Identify who you’d like to interview

Think about who you would want to interview. What positions do they hold? What companies do they work for? What information could they give you that you wouldn’t be able to find online? Thinking more specifically about these kinds of things will make it easier for you to identify who you’d like to reach out to for an interview.

Reach out

After you have your list, see if there are people in your network who may know someone in the field or job you are interested in and ask them to connect you. If someone in your network is able to refer you - great! If not, you might need to reach out to someone you don’t know (also known as a cold contact). You can then reach out to people either through LinkedIn, or by sending them a professional email. It’s important to note again that being prepared matters! Once you’ve secured an interview with someone, do your research on them - their specific position, the company they work for, any relevant awards or achievements, etc. This can make your interview with them more efficient, while showing your interviewee you took the time to come prepared.

How to conduct an informational interview

After you have scheduled your interview, it's time to prepare your questions. Depending on how long your interview is, you may not be able to get through all of your questions - so be sure to ask the ones you want answered most at the beginning of the interview - and save the rest to ask later if time permits.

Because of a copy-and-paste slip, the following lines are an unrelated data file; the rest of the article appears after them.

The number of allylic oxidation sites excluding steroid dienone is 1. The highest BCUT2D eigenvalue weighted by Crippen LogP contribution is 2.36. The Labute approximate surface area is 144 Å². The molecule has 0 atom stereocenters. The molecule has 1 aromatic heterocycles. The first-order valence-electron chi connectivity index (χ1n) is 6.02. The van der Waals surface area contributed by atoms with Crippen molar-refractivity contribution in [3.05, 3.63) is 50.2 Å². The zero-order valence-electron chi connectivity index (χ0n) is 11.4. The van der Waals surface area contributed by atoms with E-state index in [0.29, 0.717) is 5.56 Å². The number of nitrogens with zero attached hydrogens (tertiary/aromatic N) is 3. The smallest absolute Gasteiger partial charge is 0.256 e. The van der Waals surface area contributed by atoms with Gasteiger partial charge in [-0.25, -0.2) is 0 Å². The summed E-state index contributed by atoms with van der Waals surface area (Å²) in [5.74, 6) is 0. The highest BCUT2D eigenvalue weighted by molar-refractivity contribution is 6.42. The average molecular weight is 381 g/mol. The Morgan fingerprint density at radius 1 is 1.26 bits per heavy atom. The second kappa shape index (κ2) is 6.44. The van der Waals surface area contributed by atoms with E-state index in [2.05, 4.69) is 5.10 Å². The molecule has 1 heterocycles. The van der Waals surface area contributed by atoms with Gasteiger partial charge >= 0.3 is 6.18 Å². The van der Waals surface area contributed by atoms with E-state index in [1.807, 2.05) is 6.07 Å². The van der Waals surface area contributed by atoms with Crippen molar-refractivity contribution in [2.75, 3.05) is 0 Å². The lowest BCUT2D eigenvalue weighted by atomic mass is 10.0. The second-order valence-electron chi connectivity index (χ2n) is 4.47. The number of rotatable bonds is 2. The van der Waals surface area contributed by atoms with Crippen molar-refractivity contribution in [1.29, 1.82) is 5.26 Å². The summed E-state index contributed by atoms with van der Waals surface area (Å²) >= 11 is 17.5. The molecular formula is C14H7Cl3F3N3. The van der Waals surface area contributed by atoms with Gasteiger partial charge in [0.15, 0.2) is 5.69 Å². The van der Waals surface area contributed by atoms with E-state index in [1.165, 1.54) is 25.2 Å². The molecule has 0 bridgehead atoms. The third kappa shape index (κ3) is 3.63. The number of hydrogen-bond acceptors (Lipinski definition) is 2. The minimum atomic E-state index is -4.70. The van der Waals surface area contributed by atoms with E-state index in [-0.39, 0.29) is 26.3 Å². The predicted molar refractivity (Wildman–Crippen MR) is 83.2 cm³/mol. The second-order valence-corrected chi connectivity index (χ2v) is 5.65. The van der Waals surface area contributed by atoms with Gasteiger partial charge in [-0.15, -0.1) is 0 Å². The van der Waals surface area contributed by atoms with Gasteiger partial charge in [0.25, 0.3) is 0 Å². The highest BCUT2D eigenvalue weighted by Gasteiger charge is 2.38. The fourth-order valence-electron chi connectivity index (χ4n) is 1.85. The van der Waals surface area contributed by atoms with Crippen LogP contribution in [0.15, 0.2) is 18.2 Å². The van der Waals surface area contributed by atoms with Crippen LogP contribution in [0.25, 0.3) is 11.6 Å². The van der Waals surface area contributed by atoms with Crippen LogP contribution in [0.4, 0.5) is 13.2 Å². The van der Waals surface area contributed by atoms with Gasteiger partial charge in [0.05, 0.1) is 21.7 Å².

Not sure what to ask? Here's a starter list of questions to help get the ball rolling.

  1. What are the duties, functions, and responsibilities of your job?
  2. How did you get your job?
  3. Why did you decide to work for this company or in this industry?
  4. What type of education or training does your company look for?
  5. What are some trends your industry is setting or following?
  6. When searching for a job in your field, what keywords or buzzwords should I have in a resume or cover letter?
  7. What part of your job do you find most rewarding? Most challenging?
  8. What kinds of experience, paid or unpaid, would you encourage for anybody pursuing a career in this field?

Take notes

While conducting your informational interview, be sure to take notes so you can have something to refer to and review later on. You don’t have to write down everything they say, but definitely make sure to jot down any strategies, names, emails, or resources your interviewer may mention.

Stick to your schedule

Informational interviews should generally be short out of respect for your interviewee’s time. If you requested a 20 minute meeting, be sure to stick to the 20 minutes.

Send a thank you note

If someone is taking time out of their day to help you, you should always say thank you. Be sure to send a follow up note to your interviewer within 48 hours of your informational interview - via email or LinkedIn - thanking them for their time and outlining your next steps. If you haven’t already, be sure to add them to your LinkedIn network.

Need some extra help preparing for your informational interview? Text #Jobs to 33-55-77 to get some advice from one of our job coaches!